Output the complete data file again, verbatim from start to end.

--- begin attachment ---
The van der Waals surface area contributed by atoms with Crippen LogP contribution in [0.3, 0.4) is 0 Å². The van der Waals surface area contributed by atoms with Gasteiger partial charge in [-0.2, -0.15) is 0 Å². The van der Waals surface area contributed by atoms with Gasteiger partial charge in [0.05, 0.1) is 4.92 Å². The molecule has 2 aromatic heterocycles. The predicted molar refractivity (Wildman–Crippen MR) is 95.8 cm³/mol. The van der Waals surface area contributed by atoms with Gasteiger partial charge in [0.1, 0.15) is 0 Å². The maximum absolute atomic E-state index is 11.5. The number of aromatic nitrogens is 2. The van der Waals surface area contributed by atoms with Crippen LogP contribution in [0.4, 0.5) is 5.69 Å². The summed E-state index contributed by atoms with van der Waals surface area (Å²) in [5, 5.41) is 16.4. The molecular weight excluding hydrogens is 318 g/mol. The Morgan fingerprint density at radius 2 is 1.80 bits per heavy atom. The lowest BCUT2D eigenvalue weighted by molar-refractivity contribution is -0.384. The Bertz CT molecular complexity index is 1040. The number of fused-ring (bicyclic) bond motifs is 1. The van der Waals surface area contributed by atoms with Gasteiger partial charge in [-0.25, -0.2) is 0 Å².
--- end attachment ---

The van der Waals surface area contributed by atoms with Crippen LogP contribution in [0.3, 0.4) is 0 Å². The van der Waals surface area contributed by atoms with Gasteiger partial charge in [-0.2, -0.15) is 0 Å². The van der Waals surface area contributed by atoms with Gasteiger partial charge in [0.05, 0.1) is 4.92 Å². The molecule has 2 aromatic heterocycles. The predicted molar refractivity (Wildman–Crippen MR) is 95.8 cm³/mol. The van der Waals surface area contributed by atoms with Gasteiger partial charge in [0.1, 0.15) is 0 Å². The maximum absolute atomic E-state index is 11.5. The number of aromatic nitrogens is 2. The van der Waals surface area contributed by atoms with Crippen LogP contribution in [0.4, 0.5) is 5.69 Å². The summed E-state index contributed by atoms with van der Waals surface area (Å²) in [5, 5.41) is 16.4. The molecular weight excluding hydrogens is 318 g/mol. The Morgan fingerprint density at radius 2 is 1.80 bits per heavy atom. The lowest BCUT2D eigenvalue weighted by molar-refractivity contribution is -0.384. The Bertz CT molecular complexity index is 1040. The number of fused-ring (bicyclic) bond motifs is 1. The van der Waals surface area contributed by atoms with Gasteiger partial charge in [-0.25, -0.2) is 0 Å².